15 August 2022 The Future is the Product of the Past

350,000-Year-Old Human Settlement have been Discovered on the Arabian Peninsula

One of the world’s oldest Acheulean sites was found in the northern region of Hail in Saudi Arabia.

Al Nasim contains paleoenvironmental evidence for freshwater lakes and channels, as well as geomorphological characteristics consistent with Middle Pleistocene products.

The discovery of the oldest human settlement in the Arabian Peninsula was published in an article in Nature Scientific Report.

The Saudi Commission for Tourism and National Heritage began paleoenvironmental and archaeological surveys of the Green Arabian Project more than 10 years ago in partnership with the German Max Planck Society, the University of Oxford, the Saudi Geological Survey, and King Saudi University in Riyadh.

The survey, reveals that the Arabian Peninsula had wetter conditions and a rainy climate in the central region. This led to the formation of lakes, rivers, valleys, and vegetation that contributed to a better way of living for human beings and altered the spatial distribution of hominins within and between continents.

Saudi Arabia discovers
Different handaxe forms from An Nasim. Photo: Ian Cartwright,
Scientific Reports

Archaeological studies also suggest that the earliest living man inhabited South-West Asia and that the Acheulean civilization had one of the longest-lasting tool-making traditions. The artifacts discovered included hand axes and stone tools, which provided information about the inhabitants’ way of life.

“Al Nasim represents one of the oldest documented Acheulean sites in Saudi Arabia, revealing regionally diverse stone tool assemblages used by Middle Pleistocene man, which further indicates a pattern of repeated entry of inhabitants into the peninsula during the wet ‘Green Arabia’ phase,” the SPA reported.

The site consists of a deep, narrow basin where many Palaeolithic artifacts, similar to those previously discovered at Acheulean sites in the Nefud Desert, were retrieved. The similarity between the Acheulean discoveries in Al Nasim and those in the Nefud Desert indicates that the paleolakes of this region provided an important corridor for humans to travel and meet others.

The discovery has been published in Scientific Reports.

Source: The National News 

Banner
Related Post

Tombs of Queens of Commagene Detected

23 September 2021

23 September 2021

The graves built by Commagene King Mithritades II (36-21 BC) for his mother Isias, his sister Antiokhis, and Antiochis’s daughter...

Stonehenge could be a solar calendar, according to a new study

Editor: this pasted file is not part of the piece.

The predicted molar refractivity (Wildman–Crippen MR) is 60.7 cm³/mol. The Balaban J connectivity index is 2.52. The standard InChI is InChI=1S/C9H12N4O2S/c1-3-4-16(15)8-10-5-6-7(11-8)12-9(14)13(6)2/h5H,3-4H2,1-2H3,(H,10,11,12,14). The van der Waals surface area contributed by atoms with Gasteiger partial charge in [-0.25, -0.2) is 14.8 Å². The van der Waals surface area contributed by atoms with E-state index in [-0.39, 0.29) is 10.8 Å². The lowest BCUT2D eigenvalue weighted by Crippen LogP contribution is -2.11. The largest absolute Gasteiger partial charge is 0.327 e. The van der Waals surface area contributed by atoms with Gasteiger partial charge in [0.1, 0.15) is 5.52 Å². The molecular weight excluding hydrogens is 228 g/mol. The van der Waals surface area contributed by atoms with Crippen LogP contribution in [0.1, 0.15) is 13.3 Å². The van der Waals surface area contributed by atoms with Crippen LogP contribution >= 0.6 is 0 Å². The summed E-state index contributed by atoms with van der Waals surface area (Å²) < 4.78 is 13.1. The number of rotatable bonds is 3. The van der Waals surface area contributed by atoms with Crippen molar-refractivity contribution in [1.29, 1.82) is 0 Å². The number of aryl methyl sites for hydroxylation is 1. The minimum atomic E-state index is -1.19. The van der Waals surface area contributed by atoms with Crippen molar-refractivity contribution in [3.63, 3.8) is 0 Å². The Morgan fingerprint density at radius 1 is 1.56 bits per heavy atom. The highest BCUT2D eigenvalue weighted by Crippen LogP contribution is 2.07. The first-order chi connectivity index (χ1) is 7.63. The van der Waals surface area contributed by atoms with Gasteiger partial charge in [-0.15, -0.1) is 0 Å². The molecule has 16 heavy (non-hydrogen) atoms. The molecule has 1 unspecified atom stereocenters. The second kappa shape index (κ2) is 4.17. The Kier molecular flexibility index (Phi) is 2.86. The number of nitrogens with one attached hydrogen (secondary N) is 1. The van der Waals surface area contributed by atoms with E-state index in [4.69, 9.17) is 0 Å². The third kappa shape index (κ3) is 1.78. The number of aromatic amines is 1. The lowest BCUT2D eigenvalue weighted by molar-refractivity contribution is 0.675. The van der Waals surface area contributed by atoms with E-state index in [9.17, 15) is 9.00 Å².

2 March 2022

2 March 2022

A new study posits that the Stonehenge circles served as a calendar that tracks the solar year of 365.25 days,...

6,000-year-old island settlement found off the Croatian coast

24 June 2021

24 June 2021

Archaeologist Mate Parica, a professor at the University of Zadar, noticed something unusual while examining satellite images of Croatia‘s coastline....

Ancient Mesopotamians bred horse-like hybrids

17 January 2022

17 January 2022

New research finds that Mesopotamians were utilizing hybrids of domesticated donkeys and wild asses to drive their war wagons 4,300...

‘Miniature Pompeii’ found beneath Astra cinema in Verona

15 June 2021

15 June 2021

Archaeologists have uncovered a “miniature Pompeii” in the shape of a well-preserved ancient edifice near Verona, Italy. An old Roman...

New discoveries have been made at a 9,000-year-old Amida mound in Turkey

1 January 2022

1 January 2022

The most recent archeological investigations at the 9,000-year-old Amida Mound in southeastern Turkey’s Diyarbakir province have uncovered fresh finds that...

Ancient Herpes DNA Points to Oral Herpes’ Beginnings: First kisses may have helped spread cold sore virus

28 July 2022

28 July 2022

The ancient genomes of the herpes virus, which commonly causes lip sores and currently infects about 3.7 billion people worldwide,...

Medieval ship found off the west coast of Sweden

5 February 2022

5 February 2022

A previously undiscovered wreck has been found outside of Fjällbacka on the Swedish west coast. Analysis of wood samples shows...

A 2000-year-old bronze military diploma was discovered in Turkey’s Perre ancient city

2 January 2022

2 January 2022

During excavations in the ancient city of Perre, located in the southeastern Turkish province of Adiyaman, archaeologists uncovered a bronze...

13,000-year-old Clovis campsite discovered in Michigan

10 September 2021

10 September 2021

In St. Joseph County, independent researcher Thomas Talbot and University of Michigan scholars uncovered a 13,000-year-old Clovis campsite, which is...

Thousand-Year-Old Christian Viking-era Graves Found in Sweden

28 June 2021

28 June 2021

Seven Christian tombs dating to the Viking Age have been found at Sigtuna. According to archaeologists, the tombs date to...

New documentary searches history of Turkey’s 7,000-year-old Arslantepe Mound

28 December 2021

28 December 2021

The tale of Turkey’s fascinating 7,000-year-old Arslantepe Mound, an ancient building in Malatya, eastern Turkey that was just added to...

Bronze age settlement found under in Swiss lake

23 April 2021

23 April 2021

For the first time, archaeologists discovered traces of a Bronze Age lakeside village beneath the surface of Lake Lucerne. The...

Roman Bath Complex Found under Spain’s Caños de Meca beach

22 May 2021

22 May 2021

A well-preserved ancient Roman bath complex emerged from the sand of a beach in the Andalusian region of southwestern Spain....

Falaj al Misfah: Working for a thousand years

26 September 2021

26 September 2021

The village of Al Misfah Abriyeen is known for its lush oasis, magnificent orchards, and year-round water source, the ‘aflaj.’...

Comments
Leave a Reply

Your email address will not be published.